Op-Ed: Why NYPD’s ‘Predictive Policing’ Should Scare You

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Mayor Bill de Blasio, Commissioner Bill Bratton and District Attorney Cyrus Vance announce initiative to enhance NYPD mobile communications. Thursday, October 23, 2014.

Rob Bennett/Mayoral Photography Office

Mayor Bill de Blasio, Commissioner Bill Bratton and District Attorney Cyrus Vance announce initiative to enhance NYPD mobile communications. Thursday, October 23, 2014.

Emerging from weeks of mass demonstrations and the killing of two cops, Mayor Bill de Blasio and NYPD Commissioner Bill Bratton showcased city crime stats for 2014 this month to a room full of journalists eager to prod the pair after a year of controversy. While touting the low crime figures, Bratton also spoke to the future:

"2015 will be one of the most significant years in the history of this organization. It will be the year of technology, in which we literally will give to every member of this department technology that would've been unheard of even a few years ago."

While 2014 ended with historic protests and a political soap opera involving police unions, Bratton reminded everyone what he had been saying consistently during the first year of his second stint at One Police Plaza: He would be ushering the police department into a modern era of policing—one based on "predictive policing."

While the mention of "predictive policing" might send chills down the backs of civil libertarians, no one can say they were blindsided. Bratton spoke very openly and candidly about it in an interview with the New York Times early last year. He also mentioned it to a law enforcement audience last Spring while sitting alongside military leaders on a panel discussing "21st Century Leadership" at the 92nd street Y. It was there that he reiterated his plans to get hi-tech tablets and smartphones into the hands of every cop on the force and into every squad car.

Rubber hit the road last October as Bratton, de Blasio and Manhattan District Attorney Cyrus Vance announced that the tablets would be paid for by asset forfeiture funds obtained by the City and the DA's office.

"Christmas has come early", Bratton declared.

Predictive policing has its roots in the work of Bratton and Manhattan Institute fellow George Kelling. Bratton, known widely as the champion of Broken Windows policing (the focus on low-level crimes to prevent more serious crime), also co-founded the COMPSTAT system at the NYPD in the 90's. COMPSTAT became a numbers-crunching performance tool that was widely regarded as having revolutionized policing in New York, and then abroad. Its focus on crime stats, combined with the buffet-style policing approach that Broken Windows promotes, led to the oft-reported (and always officially denied) NYPD quota system. It also, by mapping crime stats, allowed authorities to aggressively police communities of color by saying they "put cops where the crime is." These were the building blocks of a decades-long obsession with prevention down at 1 Police Plaza.

It was more recently, in an influential 2008 Oxford University paper titled "Police Performance Management in Practice: Taking COMPSTAT to the next level," that Bratton's devotion to preventing crime through low-level arrests made the leap towards prediction. Bratton, then head of the LAPD, forecast "predictive methods to create even more timely and successful intervention and crime reduction initiatives."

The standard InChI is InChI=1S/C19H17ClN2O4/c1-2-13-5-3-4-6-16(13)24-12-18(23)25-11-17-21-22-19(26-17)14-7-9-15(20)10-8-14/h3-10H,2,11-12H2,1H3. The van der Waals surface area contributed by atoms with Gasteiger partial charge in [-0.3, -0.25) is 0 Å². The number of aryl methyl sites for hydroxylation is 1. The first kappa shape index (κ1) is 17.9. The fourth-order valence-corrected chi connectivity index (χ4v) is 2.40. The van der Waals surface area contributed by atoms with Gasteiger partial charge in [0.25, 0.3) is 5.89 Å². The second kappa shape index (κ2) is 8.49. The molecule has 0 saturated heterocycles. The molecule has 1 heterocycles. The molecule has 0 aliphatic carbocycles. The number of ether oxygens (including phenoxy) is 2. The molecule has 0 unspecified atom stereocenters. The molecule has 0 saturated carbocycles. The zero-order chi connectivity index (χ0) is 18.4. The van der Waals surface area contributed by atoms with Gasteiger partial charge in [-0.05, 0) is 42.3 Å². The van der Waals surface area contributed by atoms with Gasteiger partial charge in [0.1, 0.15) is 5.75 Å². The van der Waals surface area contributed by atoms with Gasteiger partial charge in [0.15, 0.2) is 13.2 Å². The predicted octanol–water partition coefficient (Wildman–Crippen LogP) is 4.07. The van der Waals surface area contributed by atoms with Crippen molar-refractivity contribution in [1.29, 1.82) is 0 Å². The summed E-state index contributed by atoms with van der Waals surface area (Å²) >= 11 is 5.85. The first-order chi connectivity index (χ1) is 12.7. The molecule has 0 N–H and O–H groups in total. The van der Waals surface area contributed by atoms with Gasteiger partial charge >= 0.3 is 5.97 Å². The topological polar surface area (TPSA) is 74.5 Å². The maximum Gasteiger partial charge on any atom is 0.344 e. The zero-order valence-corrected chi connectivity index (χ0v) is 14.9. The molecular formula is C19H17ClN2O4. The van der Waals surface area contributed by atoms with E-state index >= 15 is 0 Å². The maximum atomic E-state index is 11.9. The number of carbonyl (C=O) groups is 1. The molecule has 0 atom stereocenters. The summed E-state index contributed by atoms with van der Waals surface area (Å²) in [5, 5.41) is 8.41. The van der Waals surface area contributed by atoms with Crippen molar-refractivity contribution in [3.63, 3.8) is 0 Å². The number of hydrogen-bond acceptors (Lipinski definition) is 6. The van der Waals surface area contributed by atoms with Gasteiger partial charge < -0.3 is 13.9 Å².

"We will move from near real-time analysis to true real-time analysis and then to a 'predictive policing’ posture wherein more accurate and reliable probability modeling will be utilized to forecast potential crime trends over an increasing time span."

But Bratton's role vis-a-vis predictive policing wasn't just as a highly influential advocate. He had, in fact, laid much of the groundwork in Los Angeles from the moment he arrived. Shortly before his return as head of the NYPD was to be announced, the SF Weekly published a lengthy expose of a little-known California technology firm called PredPol that shed some light:

Interest in predictive policing spiked nationally in 2009 as the National Institute of Justice, the research and policy branch of the Department of Justice, published a series of white papers and doled out millions in grant money to seven police departments to undertake the task.

One of the grants went to the Los Angeles Police Department in 2009. When LAPD applied for the grant two years earlier, it was still under the leadership of Bill Bratton, who had championed CompStat's introduction while serving as NYPD commissioner from 1994 to 1996. Bratton wanted LAPD to be a crime-fighting laboratory. He assigned then-Lt. Sean Malinowski, a former Fulbright scholar who had studied counterterrorism at the Egyptian National Police Academy in Cairo, to be the lead investigator on LAPD's predictive policing grant.

Around the same time, researchers ... were using grants from the Army, Air Force, and Navy to develop a series of algorithms based on earthquake prediction to forecast battlefield casualties and insurgent activities in overseas war zones. Army Research Office documents reveal that the work of anthropology professor Jeffery Brantingham, math professor Andrea Bertozzi, and math postdoc George Mohler was repurposed from its initial application of tracking insurgents and forecasting casualties in Iraq to analyze and predict urban crime patterns. This research would lead to the creation of PredPol.

In Los Angeles, LAPD Chief Charlie Beck, taking over after Bratton left, expanded on the theme in a 2009 piece for Police Chief magazine titled "Predictive Policing: What Can We Learn from Wal-Mart and Amazon about Fighting Crime in a Recession?" Beck explained that "intelligence-led policing" was largely a result of 9/11: "Homeland security increasingly has become hometown security." And, as the title suggested, corporate America and law enforcement were melding their work together towards this end like never before. Beck, now working with PredPol, echoed Bratton's assertions in that Oxford paper that "partnerships" with "business communities" could create "models of performance metrics" for police departments. Police leaders of large urban police departments were now turning to the corporate world for lessons on increased "efficiency and effectiveness" by forecasting trends.

Perhaps no other police department was as ambitious with predictive policing as Chicago's police department, though. Chicago PD, recipient of over $2 million in NIJ funding, had developed a "heat list" of 400 of the city's "most dangerous" residents based on predictive policing algorithms. One of the leaders of Chicago's efforts was a professor and researcher who'd done this sort of work "since the 1980s when he worked with the U.S. military to recognize potential targets in the battlefield." Like the UCLA researches did with the LAPD, Chicago was bringing key technological aspects of the war home.